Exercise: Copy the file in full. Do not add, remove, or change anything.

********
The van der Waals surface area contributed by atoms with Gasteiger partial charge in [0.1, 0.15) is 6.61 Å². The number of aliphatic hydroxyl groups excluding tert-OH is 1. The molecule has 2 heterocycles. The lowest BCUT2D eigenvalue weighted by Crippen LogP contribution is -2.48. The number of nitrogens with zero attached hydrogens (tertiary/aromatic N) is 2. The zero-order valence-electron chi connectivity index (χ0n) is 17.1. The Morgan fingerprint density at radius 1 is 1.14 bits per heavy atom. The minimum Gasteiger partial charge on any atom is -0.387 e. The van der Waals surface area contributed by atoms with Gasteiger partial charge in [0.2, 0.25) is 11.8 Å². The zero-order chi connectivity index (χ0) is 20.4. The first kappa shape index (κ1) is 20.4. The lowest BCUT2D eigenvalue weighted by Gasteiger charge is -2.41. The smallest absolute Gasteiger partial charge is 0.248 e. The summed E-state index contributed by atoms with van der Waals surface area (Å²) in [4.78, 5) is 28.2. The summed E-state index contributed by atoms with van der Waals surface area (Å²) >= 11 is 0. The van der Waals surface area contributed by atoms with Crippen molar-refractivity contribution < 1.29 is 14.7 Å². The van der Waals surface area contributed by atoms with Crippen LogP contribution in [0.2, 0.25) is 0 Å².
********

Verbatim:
The van der Waals surface area contributed by atoms with Gasteiger partial charge in [0.1, 0.15) is 6.61 Å². The number of aliphatic hydroxyl groups excluding tert-OH is 1. The molecule has 2 heterocycles. The lowest BCUT2D eigenvalue weighted by Crippen LogP contribution is -2.48. The number of nitrogens with zero attached hydrogens (tertiary/aromatic N) is 2. The zero-order valence-electron chi connectivity index (χ0n) is 17.1. The Morgan fingerprint density at radius 1 is 1.14 bits per heavy atom. The minimum Gasteiger partial charge on any atom is -0.387 e. The van der Waals surface area contributed by atoms with Gasteiger partial charge in [0.2, 0.25) is 11.8 Å². The zero-order chi connectivity index (χ0) is 20.4. The first kappa shape index (κ1) is 20.4. The lowest BCUT2D eigenvalue weighted by Gasteiger charge is -2.41. The smallest absolute Gasteiger partial charge is 0.248 e. The summed E-state index contributed by atoms with van der Waals surface area (Å²) in [4.78, 5) is 28.2. The summed E-state index contributed by atoms with van der Waals surface area (Å²) >= 11 is 0. The van der Waals surface area contributed by atoms with Crippen molar-refractivity contribution < 1.29 is 14.7 Å². The van der Waals surface area contributed by atoms with Crippen LogP contribution in [0.2, 0.25) is 0 Å².